Dust is the magazine born in 2010 to tell the younger generation. His intent is to tell young people without the labels imposed by society and the reading patterns to which we are used to the media on generational phenomena.
It is a project that is not taken for granted and irreverent, because it speaks of borders that no longer exist, of the barriers of the old generations and their preconceptions that are now overcome by the reality of the facts. Dust is the dust that envelops the inability of those who came before to collect and understand the inner thrusts of new human beings. The territory on which the magazine moves is "the crisis", this mysterious entity that engulfs those who have been approaching adulthood for several years now, but which for young people is the best and most loaded place with new ideas, paradigms and forms .
The main themes that Dust addresses are visual culture, fashion and art. The magazine is a laboratory of young ideas in these disciplines from whose dust of the past completely new and difficult to label forms are born.
It is not a magazine that talks about new trends, but about "authenticity", an emerging mantra that decades of retouched photos and glossy magazines had erased from memory.
ISSUE 20 - FUNDAMENTALLY HUMAN LIFE BEYOND THE ALGORITM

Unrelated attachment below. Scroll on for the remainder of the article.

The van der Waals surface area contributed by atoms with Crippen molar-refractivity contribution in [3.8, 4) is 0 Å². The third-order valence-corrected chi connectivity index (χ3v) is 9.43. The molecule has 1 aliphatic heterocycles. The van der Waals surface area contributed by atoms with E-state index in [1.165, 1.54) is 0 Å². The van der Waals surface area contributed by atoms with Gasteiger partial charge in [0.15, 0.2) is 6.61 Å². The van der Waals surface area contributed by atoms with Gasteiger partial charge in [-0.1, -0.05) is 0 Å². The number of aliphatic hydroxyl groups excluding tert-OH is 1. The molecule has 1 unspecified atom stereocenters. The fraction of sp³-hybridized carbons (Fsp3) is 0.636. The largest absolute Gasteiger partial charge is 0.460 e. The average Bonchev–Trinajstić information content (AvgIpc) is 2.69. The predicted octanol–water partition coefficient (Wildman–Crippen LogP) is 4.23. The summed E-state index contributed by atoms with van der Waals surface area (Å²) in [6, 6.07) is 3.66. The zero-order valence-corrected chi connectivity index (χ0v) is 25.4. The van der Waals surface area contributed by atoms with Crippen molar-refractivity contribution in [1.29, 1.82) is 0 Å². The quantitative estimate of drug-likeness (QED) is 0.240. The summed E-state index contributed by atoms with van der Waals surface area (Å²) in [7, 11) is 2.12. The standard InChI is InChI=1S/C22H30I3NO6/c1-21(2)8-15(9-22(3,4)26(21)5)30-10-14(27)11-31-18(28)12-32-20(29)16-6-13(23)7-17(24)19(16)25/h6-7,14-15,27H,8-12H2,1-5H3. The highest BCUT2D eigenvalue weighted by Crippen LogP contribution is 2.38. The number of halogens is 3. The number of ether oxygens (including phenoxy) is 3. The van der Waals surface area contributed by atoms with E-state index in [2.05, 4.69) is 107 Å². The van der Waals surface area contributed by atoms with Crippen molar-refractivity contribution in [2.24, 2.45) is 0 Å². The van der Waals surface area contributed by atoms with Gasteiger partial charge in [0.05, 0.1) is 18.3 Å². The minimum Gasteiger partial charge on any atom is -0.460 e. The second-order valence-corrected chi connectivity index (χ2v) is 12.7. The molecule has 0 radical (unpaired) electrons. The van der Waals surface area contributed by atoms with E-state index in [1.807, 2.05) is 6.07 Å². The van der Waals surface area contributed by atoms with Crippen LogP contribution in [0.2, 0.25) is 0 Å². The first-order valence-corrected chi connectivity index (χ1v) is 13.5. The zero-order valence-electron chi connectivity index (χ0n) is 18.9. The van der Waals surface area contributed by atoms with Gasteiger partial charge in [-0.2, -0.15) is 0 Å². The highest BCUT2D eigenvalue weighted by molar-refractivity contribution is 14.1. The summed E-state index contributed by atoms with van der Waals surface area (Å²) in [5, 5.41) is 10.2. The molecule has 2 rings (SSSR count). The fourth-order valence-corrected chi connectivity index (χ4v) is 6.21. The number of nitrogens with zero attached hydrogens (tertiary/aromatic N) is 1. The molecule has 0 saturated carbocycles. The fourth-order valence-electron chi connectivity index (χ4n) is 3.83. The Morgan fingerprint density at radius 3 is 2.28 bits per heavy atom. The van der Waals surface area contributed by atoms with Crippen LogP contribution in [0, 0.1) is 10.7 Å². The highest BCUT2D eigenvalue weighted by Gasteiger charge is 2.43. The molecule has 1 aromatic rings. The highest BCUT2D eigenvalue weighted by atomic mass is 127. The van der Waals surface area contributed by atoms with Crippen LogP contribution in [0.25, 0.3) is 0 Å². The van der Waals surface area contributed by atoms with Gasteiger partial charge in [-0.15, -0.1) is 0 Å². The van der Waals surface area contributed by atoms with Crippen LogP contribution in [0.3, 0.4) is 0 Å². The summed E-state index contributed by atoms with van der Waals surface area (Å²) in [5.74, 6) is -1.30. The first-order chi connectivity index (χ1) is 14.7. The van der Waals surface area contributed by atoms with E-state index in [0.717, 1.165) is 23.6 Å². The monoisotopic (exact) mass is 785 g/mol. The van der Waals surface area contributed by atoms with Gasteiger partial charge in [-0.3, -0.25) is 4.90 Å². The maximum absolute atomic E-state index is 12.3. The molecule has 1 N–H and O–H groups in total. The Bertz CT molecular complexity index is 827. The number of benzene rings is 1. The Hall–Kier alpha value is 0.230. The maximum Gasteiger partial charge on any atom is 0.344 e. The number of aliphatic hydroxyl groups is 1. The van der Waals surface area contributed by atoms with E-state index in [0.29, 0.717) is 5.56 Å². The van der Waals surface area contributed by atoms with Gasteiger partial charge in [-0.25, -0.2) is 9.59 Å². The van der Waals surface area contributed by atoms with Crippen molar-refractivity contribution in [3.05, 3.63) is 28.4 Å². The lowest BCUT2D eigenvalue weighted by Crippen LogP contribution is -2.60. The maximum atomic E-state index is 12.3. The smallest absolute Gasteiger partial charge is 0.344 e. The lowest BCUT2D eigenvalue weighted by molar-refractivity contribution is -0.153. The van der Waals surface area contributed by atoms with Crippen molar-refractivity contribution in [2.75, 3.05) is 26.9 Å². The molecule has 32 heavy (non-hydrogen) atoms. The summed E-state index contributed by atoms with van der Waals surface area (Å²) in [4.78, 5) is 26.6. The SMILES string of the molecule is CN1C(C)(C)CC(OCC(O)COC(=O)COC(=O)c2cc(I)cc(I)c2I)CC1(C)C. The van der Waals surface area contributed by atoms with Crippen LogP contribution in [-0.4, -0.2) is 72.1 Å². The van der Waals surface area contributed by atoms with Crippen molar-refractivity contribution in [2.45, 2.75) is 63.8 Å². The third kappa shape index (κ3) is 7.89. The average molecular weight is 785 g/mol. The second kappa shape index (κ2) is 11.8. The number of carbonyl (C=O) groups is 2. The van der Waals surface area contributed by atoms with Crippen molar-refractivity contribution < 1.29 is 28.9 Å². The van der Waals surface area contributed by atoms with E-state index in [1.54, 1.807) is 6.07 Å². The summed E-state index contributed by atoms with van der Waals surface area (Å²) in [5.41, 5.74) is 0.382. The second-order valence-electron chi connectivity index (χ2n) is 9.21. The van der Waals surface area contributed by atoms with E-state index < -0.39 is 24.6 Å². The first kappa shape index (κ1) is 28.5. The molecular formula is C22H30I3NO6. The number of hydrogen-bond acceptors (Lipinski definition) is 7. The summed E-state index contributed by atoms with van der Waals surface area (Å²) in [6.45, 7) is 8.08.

Lost in a digital age in which everything seems intimate to us, but nothing really is, we should consider what kind of experience we are having of ourselves. How much of our life do we process through algorithms? How much of our journey of self-discovery and self-awareness is happening through screens? If we don't have the ability to know each other, the machines will do it better than us until they control us. We can solve this problem only by learning to master self-awareness and to promote the awareness that we, as human beings, have a magnetic field that defines our reality and shapes our choices. A feature that no machine can emulate. We are fundamentally energy and all our actions and expressions define it constituting our unique and exclusive signature in the quantum field. However, not taking responsibility for our energy field means that destiny makes decisions for us, but since destiny does not exist in the digital age, being in control will always depend on the algorithm. What we hope for is a counterculture capable of developing a narrative based on the unique characteristics of the human experience in the face of a society powered by machines. The creative industries of art and fashion need to rethink their premises in the light of a more humanistic perspective, if they do not want to succumb to an increasingly automated environment that dictates desires, trends and communication.